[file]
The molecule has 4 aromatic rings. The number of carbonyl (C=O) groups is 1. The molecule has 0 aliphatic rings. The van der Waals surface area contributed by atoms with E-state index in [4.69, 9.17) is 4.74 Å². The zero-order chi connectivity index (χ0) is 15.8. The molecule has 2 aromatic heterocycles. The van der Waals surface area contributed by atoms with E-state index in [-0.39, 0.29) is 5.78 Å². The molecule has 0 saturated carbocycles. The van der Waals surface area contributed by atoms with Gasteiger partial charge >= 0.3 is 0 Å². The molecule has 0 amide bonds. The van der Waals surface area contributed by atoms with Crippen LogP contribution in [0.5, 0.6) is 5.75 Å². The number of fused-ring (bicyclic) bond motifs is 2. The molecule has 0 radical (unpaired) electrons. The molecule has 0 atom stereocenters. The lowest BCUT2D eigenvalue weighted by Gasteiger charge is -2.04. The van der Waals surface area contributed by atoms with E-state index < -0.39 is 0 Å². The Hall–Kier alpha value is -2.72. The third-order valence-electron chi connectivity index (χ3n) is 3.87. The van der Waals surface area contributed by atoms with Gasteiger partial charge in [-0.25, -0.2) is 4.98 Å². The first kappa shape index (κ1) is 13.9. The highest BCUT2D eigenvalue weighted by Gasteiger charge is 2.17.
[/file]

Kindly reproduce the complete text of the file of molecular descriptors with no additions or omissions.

The molecule has 4 aromatic rings. The number of carbonyl (C=O) groups is 1. The molecule has 0 aliphatic rings. The van der Waals surface area contributed by atoms with E-state index in [4.69, 9.17) is 4.74 Å². The zero-order chi connectivity index (χ0) is 15.8. The molecule has 2 aromatic heterocycles. The van der Waals surface area contributed by atoms with E-state index in [-0.39, 0.29) is 5.78 Å². The molecule has 0 saturated carbocycles. The van der Waals surface area contributed by atoms with Gasteiger partial charge >= 0.3 is 0 Å². The molecule has 0 amide bonds. The van der Waals surface area contributed by atoms with Crippen LogP contribution in [0.5, 0.6) is 5.75 Å². The number of fused-ring (bicyclic) bond motifs is 2. The molecule has 0 radical (unpaired) electrons. The molecule has 0 atom stereocenters. The lowest BCUT2D eigenvalue weighted by Gasteiger charge is -2.04. The van der Waals surface area contributed by atoms with E-state index < -0.39 is 0 Å². The Hall–Kier alpha value is -2.72. The third-order valence-electron chi connectivity index (χ3n) is 3.87. The van der Waals surface area contributed by atoms with Gasteiger partial charge in [-0.25, -0.2) is 4.98 Å². The first kappa shape index (κ1) is 13.9. The highest BCUT2D eigenvalue weighted by Gasteiger charge is 2.17.